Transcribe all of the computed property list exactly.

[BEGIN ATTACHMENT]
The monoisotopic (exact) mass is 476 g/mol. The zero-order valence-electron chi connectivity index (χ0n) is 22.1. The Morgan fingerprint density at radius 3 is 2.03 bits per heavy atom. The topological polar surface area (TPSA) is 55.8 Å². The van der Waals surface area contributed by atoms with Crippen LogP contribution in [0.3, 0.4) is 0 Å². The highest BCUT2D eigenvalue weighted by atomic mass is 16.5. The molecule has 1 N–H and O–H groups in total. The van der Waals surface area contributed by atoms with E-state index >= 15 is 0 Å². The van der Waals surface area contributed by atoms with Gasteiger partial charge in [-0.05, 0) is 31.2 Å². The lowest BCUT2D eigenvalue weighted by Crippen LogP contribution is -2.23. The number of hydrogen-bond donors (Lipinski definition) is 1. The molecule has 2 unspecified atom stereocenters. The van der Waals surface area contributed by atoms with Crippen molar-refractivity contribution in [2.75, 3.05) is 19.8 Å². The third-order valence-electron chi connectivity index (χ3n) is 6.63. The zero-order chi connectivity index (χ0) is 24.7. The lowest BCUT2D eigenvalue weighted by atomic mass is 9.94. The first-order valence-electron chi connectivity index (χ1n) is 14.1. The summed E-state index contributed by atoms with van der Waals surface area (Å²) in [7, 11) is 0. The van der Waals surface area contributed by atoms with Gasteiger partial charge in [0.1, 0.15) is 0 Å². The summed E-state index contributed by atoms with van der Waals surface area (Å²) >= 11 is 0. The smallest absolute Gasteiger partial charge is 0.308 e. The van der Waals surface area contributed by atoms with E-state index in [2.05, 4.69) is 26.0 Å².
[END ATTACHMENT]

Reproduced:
The monoisotopic (exact) mass is 476 g/mol. The zero-order valence-electron chi connectivity index (χ0n) is 22.1. The Morgan fingerprint density at radius 3 is 2.03 bits per heavy atom. The topological polar surface area (TPSA) is 55.8 Å². The van der Waals surface area contributed by atoms with Crippen LogP contribution in [0.3, 0.4) is 0 Å². The highest BCUT2D eigenvalue weighted by atomic mass is 16.5. The molecule has 1 N–H and O–H groups in total. The van der Waals surface area contributed by atoms with E-state index >= 15 is 0 Å². The van der Waals surface area contributed by atoms with Gasteiger partial charge in [-0.05, 0) is 31.2 Å². The lowest BCUT2D eigenvalue weighted by Crippen LogP contribution is -2.23. The number of hydrogen-bond donors (Lipinski definition) is 1. The molecule has 2 unspecified atom stereocenters. The van der Waals surface area contributed by atoms with Crippen molar-refractivity contribution in [2.75, 3.05) is 19.8 Å². The third-order valence-electron chi connectivity index (χ3n) is 6.63. The zero-order chi connectivity index (χ0) is 24.7. The lowest BCUT2D eigenvalue weighted by atomic mass is 9.94. The first-order valence-electron chi connectivity index (χ1n) is 14.1. The summed E-state index contributed by atoms with van der Waals surface area (Å²) in [7, 11) is 0. The van der Waals surface area contributed by atoms with Gasteiger partial charge in [0.1, 0.15) is 0 Å². The summed E-state index contributed by atoms with van der Waals surface area (Å²) >= 11 is 0. The smallest absolute Gasteiger partial charge is 0.308 e. The van der Waals surface area contributed by atoms with E-state index in [2.05, 4.69) is 26.0 Å².